Ode to Kinshasa
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Arty Fact

More about Ode to Kinshasa

mhampton's picture


You may be thinking to yourself right as you look at this painting that you’ve never seen a Picasso that invokes African themes.

Well, you still haven’t. Though there is some discussion about the influence of African masks in Picasso's Les Demoiselles d'Avignonthe famous artist's understanding of "Africa" was essentially a fantasy. He didn't really have any understanding of African culture, but was taken by the "otherness" of African imagery, reducing an entire continent to a very narrow European, and colonialist, perspective. Ode to Kinshasa turns Picasso on his head: a remix of European cubism and African images, filtered through an African American woman’s mind.

Lois Mailou Jones was an artist from Boston around the turn of the last century, and her well rounded artistic knowledge allowed her to pull from a bunch of styles in an effort to cultivate her own unique look and feel. The first of her major influences came from her many trips to France in the late 1930’s where she attended Académie Julian, founded by Rodolphe Julian. It was there that she began to broaden her creative understanding of other forms of artistic expression. But what she experienced more than anything, was a freedom from prejudice that she was not used to back in the states.

Years prior, when she was just getting started, older artists of color who had been in her position advised her to go to France for this exact reason. Her confidence then began to grow and she was able to create art about her culture because it interested her, not because she had a sense of obligation. That’s a big distinction. She eventually became one of the first African American artists to portray African imagery in their work with Les Fetiches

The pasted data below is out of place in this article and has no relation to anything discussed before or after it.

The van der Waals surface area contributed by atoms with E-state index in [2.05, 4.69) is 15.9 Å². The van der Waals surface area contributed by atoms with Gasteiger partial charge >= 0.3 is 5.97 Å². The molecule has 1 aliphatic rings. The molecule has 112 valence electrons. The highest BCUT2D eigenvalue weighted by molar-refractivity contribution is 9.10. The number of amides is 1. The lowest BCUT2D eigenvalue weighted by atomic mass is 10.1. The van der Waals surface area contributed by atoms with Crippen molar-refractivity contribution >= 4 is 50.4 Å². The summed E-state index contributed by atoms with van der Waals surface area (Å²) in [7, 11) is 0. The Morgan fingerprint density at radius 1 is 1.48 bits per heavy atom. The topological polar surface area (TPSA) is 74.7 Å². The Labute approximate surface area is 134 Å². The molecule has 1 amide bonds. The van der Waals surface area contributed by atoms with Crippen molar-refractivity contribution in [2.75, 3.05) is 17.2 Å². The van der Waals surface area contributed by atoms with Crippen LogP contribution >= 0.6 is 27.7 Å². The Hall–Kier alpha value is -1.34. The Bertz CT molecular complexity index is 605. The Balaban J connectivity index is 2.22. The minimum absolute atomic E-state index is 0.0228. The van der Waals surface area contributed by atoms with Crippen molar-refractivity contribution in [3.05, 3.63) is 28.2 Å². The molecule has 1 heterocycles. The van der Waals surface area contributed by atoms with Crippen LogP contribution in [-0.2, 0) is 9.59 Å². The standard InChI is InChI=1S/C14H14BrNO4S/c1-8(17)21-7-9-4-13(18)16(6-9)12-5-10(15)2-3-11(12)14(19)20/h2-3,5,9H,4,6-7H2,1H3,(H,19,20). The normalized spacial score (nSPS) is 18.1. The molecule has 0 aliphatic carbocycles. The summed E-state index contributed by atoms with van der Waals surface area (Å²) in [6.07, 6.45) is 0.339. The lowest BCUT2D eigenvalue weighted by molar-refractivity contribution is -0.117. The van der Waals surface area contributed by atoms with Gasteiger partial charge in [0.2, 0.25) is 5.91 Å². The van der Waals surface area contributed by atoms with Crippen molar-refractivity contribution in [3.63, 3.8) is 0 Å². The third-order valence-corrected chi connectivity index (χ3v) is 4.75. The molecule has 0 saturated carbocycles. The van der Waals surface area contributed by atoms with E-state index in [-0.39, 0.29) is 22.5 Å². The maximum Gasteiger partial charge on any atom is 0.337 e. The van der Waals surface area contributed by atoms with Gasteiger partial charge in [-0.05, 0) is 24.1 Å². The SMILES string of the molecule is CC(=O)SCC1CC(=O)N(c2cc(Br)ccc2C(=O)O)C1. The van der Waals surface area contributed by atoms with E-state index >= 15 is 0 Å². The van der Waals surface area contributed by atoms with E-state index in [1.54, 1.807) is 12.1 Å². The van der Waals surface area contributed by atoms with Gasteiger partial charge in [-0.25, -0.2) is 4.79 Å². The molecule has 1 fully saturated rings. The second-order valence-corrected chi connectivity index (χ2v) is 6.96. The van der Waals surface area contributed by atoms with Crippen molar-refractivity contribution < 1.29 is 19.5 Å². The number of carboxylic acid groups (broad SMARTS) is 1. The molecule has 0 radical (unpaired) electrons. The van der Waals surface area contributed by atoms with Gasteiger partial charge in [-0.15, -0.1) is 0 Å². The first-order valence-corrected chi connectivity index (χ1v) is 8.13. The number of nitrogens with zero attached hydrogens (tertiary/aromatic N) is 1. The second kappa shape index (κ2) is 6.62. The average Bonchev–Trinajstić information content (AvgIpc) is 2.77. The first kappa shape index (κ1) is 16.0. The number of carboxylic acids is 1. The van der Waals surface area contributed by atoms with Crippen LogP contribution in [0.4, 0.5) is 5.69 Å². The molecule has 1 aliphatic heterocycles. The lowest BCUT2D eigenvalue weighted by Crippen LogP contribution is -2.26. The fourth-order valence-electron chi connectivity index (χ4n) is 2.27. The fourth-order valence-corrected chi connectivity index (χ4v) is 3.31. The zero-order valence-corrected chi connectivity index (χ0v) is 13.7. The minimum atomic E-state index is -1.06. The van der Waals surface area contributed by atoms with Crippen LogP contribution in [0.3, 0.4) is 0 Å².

Ode to Kinshasa is a painting that pays homage to the capital city of Zaire, now the Democratic Republic of the Congo. And while it was done at a much later date than her original dabble with African themes, it was created with a larger range of styles that really puts the whole message of the painting in a different light.

Jones depicts an African warrior in a traditional mask, lunging forward toward the viewer. But it’s painted in a cubist style, an undeniably European invention. There’s a lot to glean from a work of art like this, with ultimately no right answer as to what it’s specifically about. But when you put things into historical context, all the details begin to point in one direction. 

The Republic of Zaire had previously been ruled by Belgium for almost a century. King Leopold II worked tirelessly to colonize and pillage the Congo of its rubber, exploiting and killing millions in the process. His exploits were so tyrannical that they served as inspiration for the imperial horrors described in Joseph Conrad’s Heart of Darkness. The region gained its independence in 1960 and it was finally given the opportunity to govern itself without monarchal interference. It was a big deal to say the least. Despite the country collapsing nearly 30 years later due to corruption and violence, it was undoubtedly, at least during the time that Jones completed this painting, an optimistic time in Kinshasa, and for anyone who valued sovereignty.

With all of that in mind, and with the clear mix of African and European inspiration, it can be interpreted that Jones had something to say about the Congo’s new state of being. The perspective of the painting is definitely conveyed in a way that it wants to put the viewer into the scene. That’s why it looks like the warrior is springing toward us. The cubist style might suggest that the warrior is actually attacking their European colonizers. Maybe this painting is Jones’ depiction of Zaire’s fight for freedom. And if that’s the case, she was able to weaponize European influences to create something that uplifts the people that the very same culture oppressed for so long.




  1. Britannica. “Lois Mailou Jones” Accessed December 23, 2019.
  2. Crisp, James. “UN tells Belgium to apologise for colonial past in Congo” The Telegraph. February 12, 2019.
  3. Lewis, Jo Ann. “The Transformation of Lois Mailou Jones” The Washington Post. February 1, 1990
  4. Munoz, Lorenza. “Education: Brush With Art Widens Children’s World” Los Angeles Times. March 26, 1995.